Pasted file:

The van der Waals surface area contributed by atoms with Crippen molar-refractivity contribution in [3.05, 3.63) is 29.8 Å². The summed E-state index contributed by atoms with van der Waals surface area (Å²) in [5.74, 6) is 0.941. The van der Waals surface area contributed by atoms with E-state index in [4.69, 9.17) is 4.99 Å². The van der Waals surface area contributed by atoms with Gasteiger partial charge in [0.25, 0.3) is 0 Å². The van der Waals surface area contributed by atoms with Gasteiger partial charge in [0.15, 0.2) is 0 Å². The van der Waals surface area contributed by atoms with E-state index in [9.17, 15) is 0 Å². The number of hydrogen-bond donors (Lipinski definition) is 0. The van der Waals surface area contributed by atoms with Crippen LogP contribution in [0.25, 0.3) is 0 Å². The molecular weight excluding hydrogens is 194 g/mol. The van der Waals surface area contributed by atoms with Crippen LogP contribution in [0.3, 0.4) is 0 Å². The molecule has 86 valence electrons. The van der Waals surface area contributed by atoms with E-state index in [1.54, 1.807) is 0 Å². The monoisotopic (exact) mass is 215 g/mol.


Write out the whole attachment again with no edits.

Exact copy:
The van der Waals surface area contributed by atoms with Crippen molar-refractivity contribution in [3.05, 3.63) is 29.8 Å². The summed E-state index contributed by atoms with van der Waals surface area (Å²) in [5.74, 6) is 0.941. The van der Waals surface area contributed by atoms with E-state index in [4.69, 9.17) is 4.99 Å². The van der Waals surface area contributed by atoms with Gasteiger partial charge in [0.25, 0.3) is 0 Å². The van der Waals surface area contributed by atoms with Gasteiger partial charge in [0.15, 0.2) is 0 Å². The van der Waals surface area contributed by atoms with E-state index in [9.17, 15) is 0 Å². The number of hydrogen-bond donors (Lipinski definition) is 0. The van der Waals surface area contributed by atoms with Crippen LogP contribution in [0.25, 0.3) is 0 Å². The molecular weight excluding hydrogens is 194 g/mol. The van der Waals surface area contributed by atoms with Crippen LogP contribution in [0.3, 0.4) is 0 Å². The molecule has 86 valence electrons. The van der Waals surface area contributed by atoms with E-state index in [1.54, 1.807) is 0 Å². The monoisotopic (exact) mass is 215 g/mol.